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Bus Sinautec's forty-one seat Ultracap Buses have been serving the Greater Shanghai area since 2006. The bus is powered entirely by electricity, which is stored in ultracapacitors and batteries onboard. When the bus stops at passenger stops, the overhead charger quickly recharges the ultracapacitor onboard to allow the bus to go to its next destination. The Ultracap Bus has a top speed of 35 miles per hour and has a maximum range of 3.5 miles between charges. The bus is ideal for on-campus shuttles and municipal bus lines with short in-between-stop intervals.

When solar panels are placed on top of charging stations and surrounding building, Sinautec's Ultracapacitor Bus can be powered completely by the sun. The bus draws electric power from the charging station solar panels in sunny days, and from the electric grid in cloudy conditions. Ultracap Bus uses less than 20% the fuel cost of a conventional bus. Compared to a diesel engine bus, an Ultracap Bus can achieve a lifetime fuel saving of up to $200,000. The vehicle is noise free and generates no tailpipe pollution. Compare to a diesel bus, a Ultracap Bus can prevent over 100 tons of carbon-dioxide from entering the atmosphere each year.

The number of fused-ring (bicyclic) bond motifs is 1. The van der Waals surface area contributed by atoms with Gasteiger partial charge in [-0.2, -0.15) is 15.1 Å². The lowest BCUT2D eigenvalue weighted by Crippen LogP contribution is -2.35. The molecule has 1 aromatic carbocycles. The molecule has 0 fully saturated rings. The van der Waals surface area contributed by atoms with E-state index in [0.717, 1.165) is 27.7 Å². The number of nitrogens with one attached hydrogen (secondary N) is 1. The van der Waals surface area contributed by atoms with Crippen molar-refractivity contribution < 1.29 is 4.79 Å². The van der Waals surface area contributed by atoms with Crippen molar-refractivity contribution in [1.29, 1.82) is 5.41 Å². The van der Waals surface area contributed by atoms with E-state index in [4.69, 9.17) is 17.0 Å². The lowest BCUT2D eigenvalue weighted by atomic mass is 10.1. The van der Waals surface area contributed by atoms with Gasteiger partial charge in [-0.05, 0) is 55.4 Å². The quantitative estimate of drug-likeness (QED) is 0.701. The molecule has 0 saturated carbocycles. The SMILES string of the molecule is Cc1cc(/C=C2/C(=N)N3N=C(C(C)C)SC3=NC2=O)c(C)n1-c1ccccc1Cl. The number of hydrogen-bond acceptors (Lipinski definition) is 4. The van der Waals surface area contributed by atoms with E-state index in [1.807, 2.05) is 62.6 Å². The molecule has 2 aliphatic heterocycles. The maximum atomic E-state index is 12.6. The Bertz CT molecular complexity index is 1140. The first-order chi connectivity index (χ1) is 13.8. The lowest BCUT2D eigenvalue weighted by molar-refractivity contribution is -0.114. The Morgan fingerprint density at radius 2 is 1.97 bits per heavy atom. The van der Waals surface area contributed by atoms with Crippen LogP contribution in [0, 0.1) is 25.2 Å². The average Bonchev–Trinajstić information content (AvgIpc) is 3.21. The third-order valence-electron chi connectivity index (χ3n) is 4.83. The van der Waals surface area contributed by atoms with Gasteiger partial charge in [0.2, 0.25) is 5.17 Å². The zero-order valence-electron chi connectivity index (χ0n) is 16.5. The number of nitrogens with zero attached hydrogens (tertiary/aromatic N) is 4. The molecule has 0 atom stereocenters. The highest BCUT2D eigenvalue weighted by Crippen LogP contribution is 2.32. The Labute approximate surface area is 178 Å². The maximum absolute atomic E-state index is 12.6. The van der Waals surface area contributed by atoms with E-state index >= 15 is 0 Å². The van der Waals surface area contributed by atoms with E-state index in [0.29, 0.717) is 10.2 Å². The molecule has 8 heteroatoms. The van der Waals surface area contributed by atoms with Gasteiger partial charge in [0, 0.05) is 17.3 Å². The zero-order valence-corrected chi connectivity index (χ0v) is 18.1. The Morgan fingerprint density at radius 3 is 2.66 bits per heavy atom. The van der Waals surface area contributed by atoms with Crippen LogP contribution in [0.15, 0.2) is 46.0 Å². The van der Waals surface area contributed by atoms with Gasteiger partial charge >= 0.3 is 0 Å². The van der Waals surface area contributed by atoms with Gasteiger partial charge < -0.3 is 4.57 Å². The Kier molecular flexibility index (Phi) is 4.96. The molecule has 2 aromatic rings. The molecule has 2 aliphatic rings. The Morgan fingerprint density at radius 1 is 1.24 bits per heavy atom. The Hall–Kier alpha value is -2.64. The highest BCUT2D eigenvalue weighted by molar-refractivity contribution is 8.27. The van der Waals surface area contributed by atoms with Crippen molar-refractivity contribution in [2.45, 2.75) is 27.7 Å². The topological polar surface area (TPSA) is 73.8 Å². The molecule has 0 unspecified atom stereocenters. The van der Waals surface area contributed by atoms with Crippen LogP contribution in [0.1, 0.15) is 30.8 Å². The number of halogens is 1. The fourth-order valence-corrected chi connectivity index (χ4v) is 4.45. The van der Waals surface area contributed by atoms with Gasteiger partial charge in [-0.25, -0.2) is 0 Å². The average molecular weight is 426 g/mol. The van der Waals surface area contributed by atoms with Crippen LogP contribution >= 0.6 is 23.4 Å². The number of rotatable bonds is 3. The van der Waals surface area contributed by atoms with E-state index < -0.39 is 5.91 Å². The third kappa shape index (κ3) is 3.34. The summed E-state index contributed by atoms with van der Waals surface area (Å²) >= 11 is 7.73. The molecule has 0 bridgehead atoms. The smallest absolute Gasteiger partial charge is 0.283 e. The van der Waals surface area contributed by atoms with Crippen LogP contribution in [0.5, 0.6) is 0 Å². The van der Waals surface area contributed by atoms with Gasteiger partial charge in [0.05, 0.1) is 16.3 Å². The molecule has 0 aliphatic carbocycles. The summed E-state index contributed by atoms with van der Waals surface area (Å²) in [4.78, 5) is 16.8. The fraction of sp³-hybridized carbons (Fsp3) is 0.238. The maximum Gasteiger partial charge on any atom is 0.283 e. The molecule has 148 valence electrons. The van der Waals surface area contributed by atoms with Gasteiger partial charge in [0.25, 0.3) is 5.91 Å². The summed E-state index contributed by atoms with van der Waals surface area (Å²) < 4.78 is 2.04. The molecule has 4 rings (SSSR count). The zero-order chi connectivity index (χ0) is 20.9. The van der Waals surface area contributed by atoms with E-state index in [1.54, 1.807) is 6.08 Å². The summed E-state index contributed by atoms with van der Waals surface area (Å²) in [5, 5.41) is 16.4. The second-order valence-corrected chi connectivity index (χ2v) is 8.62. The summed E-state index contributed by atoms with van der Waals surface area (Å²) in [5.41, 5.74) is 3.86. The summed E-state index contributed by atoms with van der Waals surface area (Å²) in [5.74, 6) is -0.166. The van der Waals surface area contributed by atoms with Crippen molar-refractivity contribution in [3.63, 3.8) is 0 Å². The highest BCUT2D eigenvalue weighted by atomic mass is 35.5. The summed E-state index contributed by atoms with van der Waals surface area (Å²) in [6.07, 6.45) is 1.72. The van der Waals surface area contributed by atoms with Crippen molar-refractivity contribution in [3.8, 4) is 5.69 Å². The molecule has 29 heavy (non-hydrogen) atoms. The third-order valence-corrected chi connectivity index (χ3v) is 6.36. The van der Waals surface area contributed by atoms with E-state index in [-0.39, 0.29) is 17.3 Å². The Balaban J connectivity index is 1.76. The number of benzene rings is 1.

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Commonly Asked Questions About The Ultracacpacitor Bus

1. Can people be electrocuted under the charging station?

The charging stations charges with 600 volt, 200 amp current. The charging station is protected by three layers of insulation. Unless someone climbed on top of the thirty feet charging station and holds both charging rails, the chance of electrocution is zero. The charging station is designed so that people will not be able to climb on top.

 

2. What happens when the bus run out of electricity midway?

The ultracapacitor bus does not run out of electricity. As the ultracapacitor bank approaches its limit, the ultracapacitor will encounter diminishing performances. However, there will be enough electricity for the vehicle to travel to the nearest bus stop. The bus driver will be able to see on screen the amount of electricity in the ultracapacitor bank. We design the bus route so that there is an optimal number of charging stations for the driver to charge, and that the chance of an electric shortage is minimal. Finally, we have an emergency charging vehicle for ultracapacitor bus for a fall-safe scenario when the bus did run low on electricity. The ultracapacitor buses have been running in Shanghai since 2006, and there was only one instance where the bus required this emergency charging station. The situation occurred when a new driver was negligent in charging the bus, and drove the vehicle as if it were a diesel bus.

 

3. How often does the ultracapacitor bus have to be charged?